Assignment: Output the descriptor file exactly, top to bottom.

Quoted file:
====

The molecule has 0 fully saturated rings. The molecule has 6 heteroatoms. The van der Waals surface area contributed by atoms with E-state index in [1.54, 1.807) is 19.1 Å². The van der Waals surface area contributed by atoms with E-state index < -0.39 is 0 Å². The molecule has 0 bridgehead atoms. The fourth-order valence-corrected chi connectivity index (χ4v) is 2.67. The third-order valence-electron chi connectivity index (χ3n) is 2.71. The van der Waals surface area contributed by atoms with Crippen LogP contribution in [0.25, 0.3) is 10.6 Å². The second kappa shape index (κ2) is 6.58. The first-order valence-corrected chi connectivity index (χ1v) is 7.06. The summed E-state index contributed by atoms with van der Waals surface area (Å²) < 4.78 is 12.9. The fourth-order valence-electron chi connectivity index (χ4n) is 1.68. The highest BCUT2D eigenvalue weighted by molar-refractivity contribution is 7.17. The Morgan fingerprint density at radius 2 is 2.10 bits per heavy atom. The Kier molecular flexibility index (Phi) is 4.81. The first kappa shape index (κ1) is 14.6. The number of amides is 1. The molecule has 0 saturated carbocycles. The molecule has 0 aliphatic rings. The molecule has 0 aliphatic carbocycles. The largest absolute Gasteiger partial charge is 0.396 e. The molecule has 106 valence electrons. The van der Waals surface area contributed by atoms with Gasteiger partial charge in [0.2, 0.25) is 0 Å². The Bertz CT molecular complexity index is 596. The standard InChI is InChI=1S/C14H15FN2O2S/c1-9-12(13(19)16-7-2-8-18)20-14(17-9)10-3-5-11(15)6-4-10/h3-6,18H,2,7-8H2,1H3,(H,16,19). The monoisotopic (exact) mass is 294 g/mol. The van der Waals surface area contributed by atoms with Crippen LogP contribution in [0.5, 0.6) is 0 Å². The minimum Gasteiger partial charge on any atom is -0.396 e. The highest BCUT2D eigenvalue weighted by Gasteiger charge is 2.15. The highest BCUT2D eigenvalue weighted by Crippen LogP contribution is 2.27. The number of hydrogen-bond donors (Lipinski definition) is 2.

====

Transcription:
The molecule has 0 fully saturated rings. The molecule has 6 heteroatoms. The van der Waals surface area contributed by atoms with E-state index in [1.54, 1.807) is 19.1 Å². The van der Waals surface area contributed by atoms with E-state index < -0.39 is 0 Å². The molecule has 0 bridgehead atoms. The fourth-order valence-corrected chi connectivity index (χ4v) is 2.67. The third-order valence-electron chi connectivity index (χ3n) is 2.71. The van der Waals surface area contributed by atoms with Crippen LogP contribution in [0.25, 0.3) is 10.6 Å². The second kappa shape index (κ2) is 6.58. The first-order valence-corrected chi connectivity index (χ1v) is 7.06. The summed E-state index contributed by atoms with van der Waals surface area (Å²) < 4.78 is 12.9. The fourth-order valence-electron chi connectivity index (χ4n) is 1.68. The highest BCUT2D eigenvalue weighted by molar-refractivity contribution is 7.17. The Morgan fingerprint density at radius 2 is 2.10 bits per heavy atom. The Kier molecular flexibility index (Phi) is 4.81. The first kappa shape index (κ1) is 14.6. The number of amides is 1. The molecule has 0 saturated carbocycles. The molecule has 0 aliphatic rings. The molecule has 0 aliphatic carbocycles. The largest absolute Gasteiger partial charge is 0.396 e. The molecule has 106 valence electrons. The van der Waals surface area contributed by atoms with Gasteiger partial charge in [0.2, 0.25) is 0 Å². The Bertz CT molecular complexity index is 596. The standard InChI is InChI=1S/C14H15FN2O2S/c1-9-12(13(19)16-7-2-8-18)20-14(17-9)10-3-5-11(15)6-4-10/h3-6,18H,2,7-8H2,1H3,(H,16,19). The monoisotopic (exact) mass is 294 g/mol. The van der Waals surface area contributed by atoms with Crippen LogP contribution in [0.5, 0.6) is 0 Å². The minimum Gasteiger partial charge on any atom is -0.396 e. The highest BCUT2D eigenvalue weighted by Gasteiger charge is 2.15. The highest BCUT2D eigenvalue weighted by Crippen LogP contribution is 2.27. The number of hydrogen-bond donors (Lipinski definition) is 2.